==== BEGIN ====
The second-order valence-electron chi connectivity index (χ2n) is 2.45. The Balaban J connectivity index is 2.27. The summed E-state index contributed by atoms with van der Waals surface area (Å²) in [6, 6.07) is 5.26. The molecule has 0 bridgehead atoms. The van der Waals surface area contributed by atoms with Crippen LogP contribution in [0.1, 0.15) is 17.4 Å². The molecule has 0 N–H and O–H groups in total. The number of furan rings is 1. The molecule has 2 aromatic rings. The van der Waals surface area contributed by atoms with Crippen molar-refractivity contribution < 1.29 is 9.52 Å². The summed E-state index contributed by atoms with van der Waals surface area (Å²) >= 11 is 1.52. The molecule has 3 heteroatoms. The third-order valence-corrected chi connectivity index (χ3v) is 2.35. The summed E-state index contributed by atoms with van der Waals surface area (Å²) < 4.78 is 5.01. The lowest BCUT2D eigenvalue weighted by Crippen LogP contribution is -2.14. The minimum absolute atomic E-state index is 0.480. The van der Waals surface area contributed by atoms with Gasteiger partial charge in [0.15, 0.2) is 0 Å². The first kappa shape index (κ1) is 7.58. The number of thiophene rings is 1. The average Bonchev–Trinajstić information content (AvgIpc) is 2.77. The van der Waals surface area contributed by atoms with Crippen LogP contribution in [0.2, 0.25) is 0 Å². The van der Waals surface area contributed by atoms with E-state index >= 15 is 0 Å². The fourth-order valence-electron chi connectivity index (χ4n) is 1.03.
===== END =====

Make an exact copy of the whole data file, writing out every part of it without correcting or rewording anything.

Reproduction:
The second-order valence-electron chi connectivity index (χ2n) is 2.45. The Balaban J connectivity index is 2.27. The summed E-state index contributed by atoms with van der Waals surface area (Å²) in [6, 6.07) is 5.26. The molecule has 0 bridgehead atoms. The van der Waals surface area contributed by atoms with Crippen LogP contribution in [0.1, 0.15) is 17.4 Å². The molecule has 0 N–H and O–H groups in total. The number of furan rings is 1. The molecule has 2 aromatic rings. The van der Waals surface area contributed by atoms with Crippen molar-refractivity contribution < 1.29 is 9.52 Å². The summed E-state index contributed by atoms with van der Waals surface area (Å²) >= 11 is 1.52. The molecule has 3 heteroatoms. The third-order valence-corrected chi connectivity index (χ3v) is 2.35. The summed E-state index contributed by atoms with van der Waals surface area (Å²) < 4.78 is 5.01. The lowest BCUT2D eigenvalue weighted by Crippen LogP contribution is -2.14. The minimum absolute atomic E-state index is 0.480. The van der Waals surface area contributed by atoms with Gasteiger partial charge in [0.15, 0.2) is 0 Å². The first kappa shape index (κ1) is 7.58. The number of thiophene rings is 1. The average Bonchev–Trinajstić information content (AvgIpc) is 2.77. The van der Waals surface area contributed by atoms with Crippen LogP contribution in [0.2, 0.25) is 0 Å². The van der Waals surface area contributed by atoms with E-state index >= 15 is 0 Å². The fourth-order valence-electron chi connectivity index (χ4n) is 1.03.